Previous: Orthogonal Collocation, Up: Numerical Integration [Contents][Index]
Octave includes several functions for computing the integral of functions of multiple variables. This procedure can generally be performed by creating a function that integrates f with respect to x, and then integrates that function with respect to y. This procedure can be performed manually using the following example which integrates the function:
f(x, y) = sin(pi*x*y) * sqrt(x*y)
for x and y between 0 and 1.
Using quadgk
in the example below, a double integration can be
performed. (Note that any of the 1-D quadrature functions can be used in this
fashion except for quad
since it is written in Fortran and cannot be
called recursively.)
function q = g(y) q = ones (size (y)); for i = 1:length (y) f = @(x) sin (pi*x.*y(i)) .* sqrt (x.*y(i)); q(i) = quadgk (f, 0, 1); endfor endfunction I = quadgk ("g", 0, 1) ⇒ 0.30022
The algorithm above is implemented in the function dblquad
for integrals
over two variables. The 3-D equivalent of this process is implemented in
triplequad
for integrals over three variables. As an example, the
result above can be replicated with a call to dblquad
as shown below.
I = dblquad (@(x, y) sin (pi*x.*y) .* sqrt (x.*y), 0, 1, 0, 1) ⇒ 0.30022
Numerically evaluate the double integral of f.
f is a function handle, inline function, or string containing the name of the function to evaluate. The function f must have the form z = f(x,y) where x is a vector and y is a scalar. It should return a vector of the same length and orientation as x.
xa, ya and xb, yb are the lower and upper limits of integration for x and y respectively. The underlying integrator determines whether infinite bounds are accepted.
The optional argument tol defines the absolute tolerance used to integrate each sub-integral. The default value is 1e-6.
The optional argument quadf specifies which underlying integrator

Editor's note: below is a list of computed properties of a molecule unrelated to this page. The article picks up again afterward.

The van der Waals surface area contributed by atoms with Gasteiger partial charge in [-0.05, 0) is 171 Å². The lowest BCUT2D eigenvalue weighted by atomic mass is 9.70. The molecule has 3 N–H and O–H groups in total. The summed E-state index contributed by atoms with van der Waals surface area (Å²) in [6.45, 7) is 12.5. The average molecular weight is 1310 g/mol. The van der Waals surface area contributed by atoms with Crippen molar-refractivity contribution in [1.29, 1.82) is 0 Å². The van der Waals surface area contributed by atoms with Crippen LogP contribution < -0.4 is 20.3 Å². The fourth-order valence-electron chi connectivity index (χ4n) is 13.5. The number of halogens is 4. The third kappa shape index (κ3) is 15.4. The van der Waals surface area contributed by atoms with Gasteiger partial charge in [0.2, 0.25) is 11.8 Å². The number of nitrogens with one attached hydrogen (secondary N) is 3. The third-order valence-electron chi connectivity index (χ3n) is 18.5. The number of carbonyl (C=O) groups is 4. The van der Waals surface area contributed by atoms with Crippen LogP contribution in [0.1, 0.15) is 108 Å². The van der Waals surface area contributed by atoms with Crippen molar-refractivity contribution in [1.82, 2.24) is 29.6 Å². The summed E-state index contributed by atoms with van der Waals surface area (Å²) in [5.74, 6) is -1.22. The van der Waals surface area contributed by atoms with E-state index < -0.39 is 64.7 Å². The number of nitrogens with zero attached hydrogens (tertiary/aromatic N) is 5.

function to use. Any choice but quad
is available and the default
is quadcc
.
Additional arguments, are passed directly to f. To use the default
value for tol or quadf one may pass ':'
or an empty
matrix ([]).
See also: integral2, integral3, triplequad, quad, quadv, quadl, quadgk, quadcc, trapz.
Numerically evaluate the triple integral of f.
f is a function handle, inline function, or string containing the name of the function to evaluate. The function f must have the form w = f(x,y,z) where either x or y is a vector and the remaining inputs are scalars. It should return a vector of the same length and orientation as x or y.
xa, ya, za and xb, yb, zb are the lower and upper limits of integration for x, y, and z respectively. The underlying integrator determines whether infinite bounds are accepted.
The optional argument tol defines the absolute tolerance used to integrate each sub-integral. The default value is 1e-6.
The optional argument quadf specifies which underlying integrator
function to use. Any choice but quad
is available and the default
is quadcc
.
Additional arguments, are passed directly to f. To use the default
value for tol or quadf one may pass ':'
or an empty
matrix ([]).
See also: integral3, integral2, dblquad, quad, quadv, quadl, quadgk, quadcc, trapz.
The recursive algorithm for quadrature presented above is referred to as
"iterated"
. A separate 2-D integration method is implemented in the
function quad2d
. This function performs a "tiled"
integration
by subdividing the integration domain into rectangular regions and performing